The photo in my picture puzzle shows several white blobs above next to a fruit fly:
We usually think of bacteria as microbes, things that we need to peer down a microscope to see. Well, those white blobs are bacteria big enough to see with your own eyes.
Thiomargarita namibiensis is world’s largest bacteria, a gram-negative Proteobacterium found in the ocean sediments off the coast of Namibia. Usually it is 0.1—0.3 mm (100—300 µm) across, but bigger cells have been observed up to 0.75 mm (750 µm).
The name for the genus, Thiomargarita, is a contraction of thio (sulphur, from the Greek Î¸ÎµÎ¹Î¿Î½ = theion) and the Latin for pearl, margarita. You can see where the “pearl” reference comes from in the photo. The white colour is due to sulphur granules inside the bacteria. The species name namibiensis refers to the fact is was found in Namibia.
It’s large size is due to a large central vacuole, essentially a “bag” of stuff enclosed by a membrane within the cell. There’s an excellent “lite” explanation of what’s going on by Neal Rolfe Chamberlain in the Suite101 on-line magazine:
Not only is Thiomargarita namibiensis a giant but it is also very unusual. It utilizes sulfates and nitrates to get its energy. This bacteria found off the coast of Namibia is in the sediment at the bottom of the ocean. Basically, Thiomargarita namibiensis gets necessary electrons from sulfates. It then uses nitrates to grab onto the electron instead of oxygen. Those electrons are eventually used to generate energy for the cell. It gets its enormous size because it stores huge amounts of nitrates to hold onto these electrons. It needs to store the nitrates because nitrate levels are very low in these waters most of the time. It isn’t until a major storm stirs up the mud at the bottom of the ocean that Thiomargarita namibiensis can get the nitrates it needs.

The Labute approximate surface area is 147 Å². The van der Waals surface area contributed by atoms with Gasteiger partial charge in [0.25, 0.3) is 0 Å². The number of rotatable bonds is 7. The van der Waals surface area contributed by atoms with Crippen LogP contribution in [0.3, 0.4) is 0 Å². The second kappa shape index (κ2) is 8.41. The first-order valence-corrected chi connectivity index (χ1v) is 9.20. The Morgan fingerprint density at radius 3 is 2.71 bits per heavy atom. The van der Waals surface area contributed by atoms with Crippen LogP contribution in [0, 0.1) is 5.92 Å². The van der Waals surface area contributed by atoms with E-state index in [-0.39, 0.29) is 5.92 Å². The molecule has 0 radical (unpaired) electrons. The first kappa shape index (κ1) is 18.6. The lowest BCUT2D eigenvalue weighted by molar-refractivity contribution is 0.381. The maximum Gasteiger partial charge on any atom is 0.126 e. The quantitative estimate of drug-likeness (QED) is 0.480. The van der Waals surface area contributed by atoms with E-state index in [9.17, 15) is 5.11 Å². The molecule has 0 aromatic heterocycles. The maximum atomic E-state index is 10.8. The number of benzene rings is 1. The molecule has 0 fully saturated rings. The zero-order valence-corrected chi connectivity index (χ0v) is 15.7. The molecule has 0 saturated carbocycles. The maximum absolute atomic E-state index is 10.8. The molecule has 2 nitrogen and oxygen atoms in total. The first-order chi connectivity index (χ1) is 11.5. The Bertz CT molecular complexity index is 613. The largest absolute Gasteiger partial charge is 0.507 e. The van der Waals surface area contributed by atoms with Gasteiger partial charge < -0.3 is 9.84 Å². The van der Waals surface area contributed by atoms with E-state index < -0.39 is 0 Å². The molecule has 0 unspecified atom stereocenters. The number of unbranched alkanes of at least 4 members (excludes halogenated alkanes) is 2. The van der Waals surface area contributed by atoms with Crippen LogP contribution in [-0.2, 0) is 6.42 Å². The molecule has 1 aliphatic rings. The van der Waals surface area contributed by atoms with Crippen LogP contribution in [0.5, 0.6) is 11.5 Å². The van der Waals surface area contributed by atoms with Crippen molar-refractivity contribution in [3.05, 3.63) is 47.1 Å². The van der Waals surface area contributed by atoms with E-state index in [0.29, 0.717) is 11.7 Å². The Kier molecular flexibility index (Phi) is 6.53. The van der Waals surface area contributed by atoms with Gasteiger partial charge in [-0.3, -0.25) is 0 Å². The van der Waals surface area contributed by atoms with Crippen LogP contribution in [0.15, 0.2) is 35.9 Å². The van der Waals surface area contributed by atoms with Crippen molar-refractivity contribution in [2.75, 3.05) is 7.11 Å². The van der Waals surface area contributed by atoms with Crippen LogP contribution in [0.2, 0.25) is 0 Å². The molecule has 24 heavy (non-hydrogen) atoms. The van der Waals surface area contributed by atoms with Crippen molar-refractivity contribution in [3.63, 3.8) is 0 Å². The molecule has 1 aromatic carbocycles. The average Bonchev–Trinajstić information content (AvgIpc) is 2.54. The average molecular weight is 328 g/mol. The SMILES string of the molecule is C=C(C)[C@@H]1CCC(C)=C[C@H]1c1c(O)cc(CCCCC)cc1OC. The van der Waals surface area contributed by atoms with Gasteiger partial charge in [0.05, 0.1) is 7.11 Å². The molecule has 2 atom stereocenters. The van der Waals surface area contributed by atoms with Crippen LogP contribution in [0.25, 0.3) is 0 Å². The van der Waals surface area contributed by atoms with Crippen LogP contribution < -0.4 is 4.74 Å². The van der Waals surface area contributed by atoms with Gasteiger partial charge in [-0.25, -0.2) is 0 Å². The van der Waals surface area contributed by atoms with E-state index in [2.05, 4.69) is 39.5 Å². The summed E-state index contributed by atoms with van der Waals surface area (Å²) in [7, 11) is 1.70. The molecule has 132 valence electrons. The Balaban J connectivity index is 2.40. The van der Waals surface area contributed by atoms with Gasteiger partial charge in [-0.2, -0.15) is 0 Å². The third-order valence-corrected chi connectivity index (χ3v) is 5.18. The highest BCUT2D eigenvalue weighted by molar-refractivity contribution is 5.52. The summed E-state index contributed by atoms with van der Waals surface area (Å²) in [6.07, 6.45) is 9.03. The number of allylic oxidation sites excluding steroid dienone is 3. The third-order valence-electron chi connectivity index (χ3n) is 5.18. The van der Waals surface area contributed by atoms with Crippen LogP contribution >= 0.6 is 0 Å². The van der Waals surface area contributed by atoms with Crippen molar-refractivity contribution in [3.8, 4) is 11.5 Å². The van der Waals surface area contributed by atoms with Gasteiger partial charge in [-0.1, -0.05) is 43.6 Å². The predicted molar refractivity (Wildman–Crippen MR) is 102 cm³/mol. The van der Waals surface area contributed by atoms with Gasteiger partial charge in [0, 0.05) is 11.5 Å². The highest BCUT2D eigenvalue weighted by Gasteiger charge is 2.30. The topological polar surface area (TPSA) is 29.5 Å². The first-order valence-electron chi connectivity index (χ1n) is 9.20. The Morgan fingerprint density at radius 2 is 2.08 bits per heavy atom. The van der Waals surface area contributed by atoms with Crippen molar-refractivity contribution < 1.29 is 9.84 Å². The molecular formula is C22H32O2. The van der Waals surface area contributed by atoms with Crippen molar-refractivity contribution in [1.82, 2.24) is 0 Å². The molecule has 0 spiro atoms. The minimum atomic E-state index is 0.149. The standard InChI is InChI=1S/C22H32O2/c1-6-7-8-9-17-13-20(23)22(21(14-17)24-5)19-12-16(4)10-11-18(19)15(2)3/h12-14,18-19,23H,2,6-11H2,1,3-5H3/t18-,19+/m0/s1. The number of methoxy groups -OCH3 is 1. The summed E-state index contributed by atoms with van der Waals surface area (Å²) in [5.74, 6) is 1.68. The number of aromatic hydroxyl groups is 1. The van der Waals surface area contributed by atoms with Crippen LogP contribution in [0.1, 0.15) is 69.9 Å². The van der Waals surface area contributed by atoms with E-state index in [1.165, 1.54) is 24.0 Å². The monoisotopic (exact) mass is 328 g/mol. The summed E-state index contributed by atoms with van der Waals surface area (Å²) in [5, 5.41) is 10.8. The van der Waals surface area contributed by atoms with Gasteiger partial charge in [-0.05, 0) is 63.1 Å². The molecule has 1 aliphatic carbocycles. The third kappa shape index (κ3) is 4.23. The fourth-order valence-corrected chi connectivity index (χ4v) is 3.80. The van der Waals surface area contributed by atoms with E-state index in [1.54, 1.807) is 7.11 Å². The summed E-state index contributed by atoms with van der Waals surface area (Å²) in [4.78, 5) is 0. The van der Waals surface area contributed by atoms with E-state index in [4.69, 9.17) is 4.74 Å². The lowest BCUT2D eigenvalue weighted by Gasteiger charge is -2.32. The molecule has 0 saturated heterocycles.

When nitrates are around, these bacteria literally stuff themselves with nitrate. In essence they are a huge ball of nitrates with a very thin layer of cytoplasm (cytoplasm contains all the necessary stuff for bacteria to live, grow, and reproduce) around this nitrate.
More recently it has been suggested that some of the most ancient fossil eggs or embryos might not be animal cells, but large bacteria like Thiomargarita.
Those with a subscription or institutional access to Nature obtain a copy of the original paper there.
The original article with the photograph is from a research news release from the Max Plank Society for the Advancement of Science in 1999.